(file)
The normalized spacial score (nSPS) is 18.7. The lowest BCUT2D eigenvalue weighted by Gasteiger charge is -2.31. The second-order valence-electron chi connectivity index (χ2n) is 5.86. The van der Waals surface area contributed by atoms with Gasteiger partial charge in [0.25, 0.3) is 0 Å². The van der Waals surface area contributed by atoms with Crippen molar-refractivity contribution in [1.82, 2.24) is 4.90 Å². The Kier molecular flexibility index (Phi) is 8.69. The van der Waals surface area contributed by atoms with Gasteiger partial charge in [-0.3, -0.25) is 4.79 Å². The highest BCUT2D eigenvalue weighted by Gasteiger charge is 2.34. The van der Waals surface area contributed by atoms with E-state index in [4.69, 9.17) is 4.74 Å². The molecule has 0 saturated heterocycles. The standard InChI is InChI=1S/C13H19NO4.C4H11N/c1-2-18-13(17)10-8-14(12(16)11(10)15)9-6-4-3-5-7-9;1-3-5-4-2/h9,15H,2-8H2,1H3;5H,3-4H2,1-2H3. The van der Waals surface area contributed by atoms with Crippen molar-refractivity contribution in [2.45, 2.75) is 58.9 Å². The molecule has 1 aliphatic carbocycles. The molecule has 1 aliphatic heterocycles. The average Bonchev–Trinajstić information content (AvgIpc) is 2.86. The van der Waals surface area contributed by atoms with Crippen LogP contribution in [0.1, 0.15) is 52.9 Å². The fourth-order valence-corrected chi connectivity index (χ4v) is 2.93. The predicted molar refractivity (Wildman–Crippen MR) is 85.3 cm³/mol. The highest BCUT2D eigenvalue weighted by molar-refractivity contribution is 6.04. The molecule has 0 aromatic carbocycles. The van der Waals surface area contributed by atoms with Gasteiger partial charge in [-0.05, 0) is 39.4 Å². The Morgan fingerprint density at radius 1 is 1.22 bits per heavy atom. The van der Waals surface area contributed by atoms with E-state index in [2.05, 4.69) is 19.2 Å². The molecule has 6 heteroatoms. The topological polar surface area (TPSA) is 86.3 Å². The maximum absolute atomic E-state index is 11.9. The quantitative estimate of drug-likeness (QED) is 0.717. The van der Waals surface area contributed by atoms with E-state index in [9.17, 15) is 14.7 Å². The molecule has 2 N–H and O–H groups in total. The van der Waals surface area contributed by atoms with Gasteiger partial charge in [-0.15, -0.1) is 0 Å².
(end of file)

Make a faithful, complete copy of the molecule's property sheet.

The normalized spacial score (nSPS) is 18.7. The lowest BCUT2D eigenvalue weighted by Gasteiger charge is -2.31. The second-order valence-electron chi connectivity index (χ2n) is 5.86. The van der Waals surface area contributed by atoms with Gasteiger partial charge in [0.25, 0.3) is 0 Å². The van der Waals surface area contributed by atoms with Crippen molar-refractivity contribution in [1.82, 2.24) is 4.90 Å². The Kier molecular flexibility index (Phi) is 8.69. The van der Waals surface area contributed by atoms with Gasteiger partial charge in [-0.3, -0.25) is 4.79 Å². The highest BCUT2D eigenvalue weighted by Gasteiger charge is 2.34. The van der Waals surface area contributed by atoms with E-state index in [4.69, 9.17) is 4.74 Å². The molecule has 0 saturated heterocycles. The standard InChI is InChI=1S/C13H19NO4.C4H11N/c1-2-18-13(17)10-8-14(12(16)11(10)15)9-6-4-3-5-7-9;1-3-5-4-2/h9,15H,2-8H2,1H3;5H,3-4H2,1-2H3. The van der Waals surface area contributed by atoms with Crippen molar-refractivity contribution in [2.45, 2.75) is 58.9 Å². The molecule has 1 aliphatic carbocycles. The molecule has 1 aliphatic heterocycles. The average Bonchev–Trinajstić information content (AvgIpc) is 2.86. The van der Waals surface area contributed by atoms with Crippen LogP contribution in [0.1, 0.15) is 52.9 Å². The fourth-order valence-corrected chi connectivity index (χ4v) is 2.93. The predicted molar refractivity (Wildman–Crippen MR) is 85.3 cm³/mol. The highest BCUT2D eigenvalue weighted by molar-refractivity contribution is 6.04. The molecule has 0 aromatic carbocycles. The van der Waals surface area contributed by atoms with Gasteiger partial charge in [-0.05, 0) is 39.4 Å². The Morgan fingerprint density at radius 1 is 1.22 bits per heavy atom. The van der Waals surface area contributed by atoms with E-state index in [2.05, 4.69) is 19.2 Å². The molecule has 6 heteroatoms. The topological polar surface area (TPSA) is 86.3 Å². The maximum absolute atomic E-state index is 11.9. The quantitative estimate of drug-likeness (QED) is 0.717. The van der Waals surface area contributed by atoms with E-state index in [9.17, 15) is 14.7 Å². The molecule has 2 N–H and O–H groups in total. The van der Waals surface area contributed by atoms with Gasteiger partial charge in [-0.15, -0.1) is 0 Å².